Recently the Welbodi Partnership was privileged to have a paediatric nurse from the United Kingdom volunteering at the children’s hospital for two months. The volunteer nurse spent the first month assessing the nurses on the wards and working alongside them in a mentorship capacity. This provided an opportunity to work with the Sierra Leonean nurses one-on-one and transfer knowledge and skills to them individually. As the days went by it was clear that a number of key areas of nursing needed to be addressed in a collective manner.
A four day workshop was organised by the paediatric nurse trainer for all of the nurses at the hospital to attend. The nurses were split into four groups and each group attended a full day of the workshop. The nurse trainer, a professor in paediatrics and trainers from the School of Nursing taught on various topics including professionalism and the responsibilities of a nurse, monitoring vital signs, oxygen therapy, medication safety, fluid balance, and documentation. There were lectures, interactive group sessions, live demonstrations, and case scenario presentations. The workshop also included a lovely lunch prepared by the hospital kitchen and soft drinks; both are definite musts for a successful Sierra Leonean workshop.
In total, 81 nurses were present at the workshop and they found it to be very educational. They were eager to learn and requested for more workshops in the future. They were given the opportunity to say what they felt was keeping them from being able to perform to their best abilities. They gave many suggestions and ideas as to how the hospital could help their performance as well as ideas on what they themselves can do to function better. The Welbodi Partnership will do its best to accommodate some of their suggestions in order to improve the quality of paediatric care. Some examples are the provision of basic equipment such as thermometers and glucometer strips, provision of consumables such as soap and gloves, improving nurse attendance on the wards, and more in-service training.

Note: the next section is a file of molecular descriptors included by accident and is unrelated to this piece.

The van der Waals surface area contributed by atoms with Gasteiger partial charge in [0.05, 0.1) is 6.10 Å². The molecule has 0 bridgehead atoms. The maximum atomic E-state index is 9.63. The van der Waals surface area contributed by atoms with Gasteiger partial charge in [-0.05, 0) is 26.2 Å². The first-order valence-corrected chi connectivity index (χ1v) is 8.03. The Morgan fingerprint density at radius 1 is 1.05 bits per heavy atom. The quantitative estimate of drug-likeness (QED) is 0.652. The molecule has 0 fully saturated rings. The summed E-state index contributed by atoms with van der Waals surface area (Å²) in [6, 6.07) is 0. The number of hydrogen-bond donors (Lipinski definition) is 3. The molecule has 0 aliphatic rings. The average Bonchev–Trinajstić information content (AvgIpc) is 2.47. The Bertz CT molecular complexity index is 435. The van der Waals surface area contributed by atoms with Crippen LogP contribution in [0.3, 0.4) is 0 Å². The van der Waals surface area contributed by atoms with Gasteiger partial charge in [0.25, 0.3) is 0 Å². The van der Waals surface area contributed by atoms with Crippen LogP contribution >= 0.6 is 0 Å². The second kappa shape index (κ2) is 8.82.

Welbodi’s next step is to measure the impact of the workshop and follow-up on the implementation of what was taught. The nurse trainer will spend time on each of the wards to ensure that the nurses are monitoring patients as discussed and documenting all of their actions. Welbodi will also adapt its existing ward bonus scheme to include checking up on the issues taught in the workshop. Hopefully the workshop has brought about a desire for change and the nurses will work towards providing excellent care for their patients.
Sandra Lako is a doctor from the Netherlands who previously spent 4 ½ years in Sierra Leone setting up and managing a pediatric outpatient clinic with an organisation called Mercy Ships. After a year at home, she returned to Sierra Leone to volunteer as medical coordinator with the Welbodi Partnership, a UK-based charity supporting the only government-run children’s hospital in a country where 1 in 5 children do not reach the age of five.